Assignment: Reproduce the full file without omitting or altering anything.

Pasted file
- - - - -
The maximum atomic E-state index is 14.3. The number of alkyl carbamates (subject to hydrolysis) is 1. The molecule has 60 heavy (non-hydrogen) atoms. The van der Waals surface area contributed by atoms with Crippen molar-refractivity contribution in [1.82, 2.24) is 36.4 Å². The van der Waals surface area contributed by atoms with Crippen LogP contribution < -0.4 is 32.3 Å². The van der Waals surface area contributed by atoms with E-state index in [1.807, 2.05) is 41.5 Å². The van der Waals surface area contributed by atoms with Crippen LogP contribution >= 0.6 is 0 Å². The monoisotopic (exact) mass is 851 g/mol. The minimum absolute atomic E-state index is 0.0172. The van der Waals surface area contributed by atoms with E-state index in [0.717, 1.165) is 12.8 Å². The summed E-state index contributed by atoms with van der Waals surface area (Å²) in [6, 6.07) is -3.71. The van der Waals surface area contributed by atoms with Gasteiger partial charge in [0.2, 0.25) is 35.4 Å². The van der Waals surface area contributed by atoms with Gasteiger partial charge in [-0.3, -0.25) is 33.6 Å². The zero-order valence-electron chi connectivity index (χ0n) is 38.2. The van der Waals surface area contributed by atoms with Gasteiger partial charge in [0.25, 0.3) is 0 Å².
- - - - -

The maximum atomic E-state index is 14.3. The number of alkyl carbamates (subject to hydrolysis) is 1. The molecule has 60 heavy (non-hydrogen) atoms. The van der Waals surface area contributed by atoms with Crippen molar-refractivity contribution in [1.82, 2.24) is 36.4 Å². The van der Waals surface area contributed by atoms with Crippen LogP contribution < -0.4 is 32.3 Å². The van der Waals surface area contributed by atoms with E-state index in [1.807, 2.05) is 41.5 Å². The van der Waals surface area contributed by atoms with Crippen LogP contribution >= 0.6 is 0 Å². The monoisotopic (exact) mass is 851 g/mol. The minimum absolute atomic E-state index is 0.0172. The van der Waals surface area contributed by atoms with E-state index in [0.717, 1.165) is 12.8 Å². The summed E-state index contributed by atoms with van der Waals surface area (Å²) in [6, 6.07) is -3.71. The van der Waals surface area contributed by atoms with Gasteiger partial charge in [0.2, 0.25) is 35.4 Å². The van der Waals surface area contributed by atoms with Gasteiger partial charge in [-0.3, -0.25) is 33.6 Å². The zero-order valence-electron chi connectivity index (χ0n) is 38.2. The van der Waals surface area contributed by atoms with Gasteiger partial charge in [0.25, 0.3) is 0 Å².